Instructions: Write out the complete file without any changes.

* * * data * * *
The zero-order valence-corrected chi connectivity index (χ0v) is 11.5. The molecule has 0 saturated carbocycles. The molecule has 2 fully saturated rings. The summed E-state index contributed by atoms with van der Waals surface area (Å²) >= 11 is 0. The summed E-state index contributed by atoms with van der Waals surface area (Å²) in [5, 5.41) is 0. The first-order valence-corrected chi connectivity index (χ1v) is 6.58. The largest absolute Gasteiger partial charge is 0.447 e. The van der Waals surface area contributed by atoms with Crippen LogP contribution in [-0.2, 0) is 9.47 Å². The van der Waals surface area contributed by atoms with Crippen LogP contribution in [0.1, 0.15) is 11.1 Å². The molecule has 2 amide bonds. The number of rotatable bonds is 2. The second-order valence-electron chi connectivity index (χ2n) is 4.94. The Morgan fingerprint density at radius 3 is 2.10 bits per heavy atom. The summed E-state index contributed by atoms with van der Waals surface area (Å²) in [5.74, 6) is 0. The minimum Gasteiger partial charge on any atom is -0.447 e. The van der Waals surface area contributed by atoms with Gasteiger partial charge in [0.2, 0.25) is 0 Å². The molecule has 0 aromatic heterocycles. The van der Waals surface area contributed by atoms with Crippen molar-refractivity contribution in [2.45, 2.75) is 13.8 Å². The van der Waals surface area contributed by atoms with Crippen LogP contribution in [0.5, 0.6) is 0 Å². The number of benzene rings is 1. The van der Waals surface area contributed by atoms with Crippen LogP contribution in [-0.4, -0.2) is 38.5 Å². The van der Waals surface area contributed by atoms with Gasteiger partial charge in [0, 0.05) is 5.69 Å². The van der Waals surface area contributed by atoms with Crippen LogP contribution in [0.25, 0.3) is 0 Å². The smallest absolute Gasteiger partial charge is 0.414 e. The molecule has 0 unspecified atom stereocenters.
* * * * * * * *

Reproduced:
The zero-order valence-corrected chi connectivity index (χ0v) is 11.5. The molecule has 0 saturated carbocycles. The molecule has 2 fully saturated rings. The summed E-state index contributed by atoms with van der Waals surface area (Å²) >= 11 is 0. The summed E-state index contributed by atoms with van der Waals surface area (Å²) in [5, 5.41) is 0. The first-order valence-corrected chi connectivity index (χ1v) is 6.58. The largest absolute Gasteiger partial charge is 0.447 e. The van der Waals surface area contributed by atoms with Crippen LogP contribution in [-0.2, 0) is 9.47 Å². The van der Waals surface area contributed by atoms with Crippen LogP contribution in [0.1, 0.15) is 11.1 Å². The molecule has 2 amide bonds. The number of rotatable bonds is 2. The second-order valence-electron chi connectivity index (χ2n) is 4.94. The Morgan fingerprint density at radius 3 is 2.10 bits per heavy atom. The summed E-state index contributed by atoms with van der Waals surface area (Å²) in [5.74, 6) is 0. The minimum Gasteiger partial charge on any atom is -0.447 e. The van der Waals surface area contributed by atoms with Gasteiger partial charge in [0.2, 0.25) is 0 Å². The molecule has 0 aromatic heterocycles. The van der Waals surface area contributed by atoms with Crippen molar-refractivity contribution in [2.45, 2.75) is 13.8 Å². The van der Waals surface area contributed by atoms with Crippen LogP contribution in [0.5, 0.6) is 0 Å². The number of benzene rings is 1. The van der Waals surface area contributed by atoms with Crippen LogP contribution in [-0.4, -0.2) is 38.5 Å². The van der Waals surface area contributed by atoms with Gasteiger partial charge in [0, 0.05) is 5.69 Å². The van der Waals surface area contributed by atoms with Crippen LogP contribution in [0.25, 0.3) is 0 Å². The smallest absolute Gasteiger partial charge is 0.414 e. The molecule has 0 unspecified atom stereocenters.